R. H. Hutton
Here is the mistake of the cut-and-dried man of culture. He goes about with the secret of having learned to appreciate the “grand style.” He has lived in Homer till he can recall the roll of that many-sounding sea. He has pored over the lofty and pictorial thought of Plato till he begins to pique himself upon its grandeur. His fancy has been fed on the quaint old-world genius of Herodotus, his judgment on the melancholy wisdom of Tacitus and the complacent cynicism of Gibbon -- and of all this he is conscious and proud.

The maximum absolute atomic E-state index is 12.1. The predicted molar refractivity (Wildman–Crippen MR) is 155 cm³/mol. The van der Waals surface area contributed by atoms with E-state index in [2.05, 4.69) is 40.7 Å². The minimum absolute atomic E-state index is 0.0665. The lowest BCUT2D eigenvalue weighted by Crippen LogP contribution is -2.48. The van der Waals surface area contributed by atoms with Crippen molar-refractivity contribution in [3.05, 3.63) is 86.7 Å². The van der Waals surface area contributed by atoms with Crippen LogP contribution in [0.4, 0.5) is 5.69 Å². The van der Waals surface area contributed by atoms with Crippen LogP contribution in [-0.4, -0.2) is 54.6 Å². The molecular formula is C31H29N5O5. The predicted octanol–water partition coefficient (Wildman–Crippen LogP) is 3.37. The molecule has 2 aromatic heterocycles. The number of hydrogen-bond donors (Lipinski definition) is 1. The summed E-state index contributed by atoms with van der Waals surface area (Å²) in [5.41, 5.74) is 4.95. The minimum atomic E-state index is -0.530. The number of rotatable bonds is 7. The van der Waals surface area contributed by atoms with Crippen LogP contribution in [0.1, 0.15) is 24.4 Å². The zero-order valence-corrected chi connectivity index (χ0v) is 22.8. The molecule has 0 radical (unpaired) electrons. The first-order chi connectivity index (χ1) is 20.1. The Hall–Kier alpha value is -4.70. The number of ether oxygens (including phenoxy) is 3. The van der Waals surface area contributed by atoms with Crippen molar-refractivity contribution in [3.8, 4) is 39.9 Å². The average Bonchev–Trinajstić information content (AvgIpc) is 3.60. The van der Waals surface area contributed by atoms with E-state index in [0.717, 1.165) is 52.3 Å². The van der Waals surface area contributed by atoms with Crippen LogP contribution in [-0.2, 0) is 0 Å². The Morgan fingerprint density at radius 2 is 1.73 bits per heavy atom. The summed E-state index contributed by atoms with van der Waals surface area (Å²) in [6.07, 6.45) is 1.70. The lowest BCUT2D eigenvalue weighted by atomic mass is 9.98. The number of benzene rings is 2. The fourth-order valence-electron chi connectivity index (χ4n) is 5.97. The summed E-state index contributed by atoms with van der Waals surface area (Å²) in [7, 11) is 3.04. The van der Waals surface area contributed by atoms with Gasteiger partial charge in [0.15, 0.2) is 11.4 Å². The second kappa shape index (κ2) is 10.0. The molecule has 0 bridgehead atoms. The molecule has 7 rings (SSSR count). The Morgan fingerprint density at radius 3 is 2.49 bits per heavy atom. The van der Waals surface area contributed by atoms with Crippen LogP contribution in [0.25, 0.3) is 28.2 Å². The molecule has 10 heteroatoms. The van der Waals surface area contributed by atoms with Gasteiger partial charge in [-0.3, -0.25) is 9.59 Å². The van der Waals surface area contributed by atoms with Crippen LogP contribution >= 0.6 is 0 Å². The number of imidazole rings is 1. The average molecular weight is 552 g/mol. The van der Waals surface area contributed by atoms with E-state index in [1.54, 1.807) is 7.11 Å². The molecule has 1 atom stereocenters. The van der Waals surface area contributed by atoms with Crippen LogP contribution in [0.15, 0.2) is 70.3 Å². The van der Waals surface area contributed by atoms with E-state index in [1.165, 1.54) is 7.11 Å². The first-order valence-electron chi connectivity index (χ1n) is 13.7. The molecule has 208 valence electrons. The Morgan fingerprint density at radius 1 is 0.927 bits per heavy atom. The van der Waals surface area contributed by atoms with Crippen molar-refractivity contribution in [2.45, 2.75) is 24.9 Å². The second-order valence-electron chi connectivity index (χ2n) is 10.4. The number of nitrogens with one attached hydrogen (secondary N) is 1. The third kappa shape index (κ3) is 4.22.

Nothing would improve newspaper criticism so much as the knowledge that it was to be read by men too hardy to acquiesce in the authoritative statement of the reviewer.
In an age of unscrupulous and shameless book-making, it is a duty to give notice of the rubbish that cumbers the ground. There is no credit, no real power required for this task. It is the work of an intellectual scavenger, and far from being specially honourable.
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Memorable Quotations: English Writers of the Past
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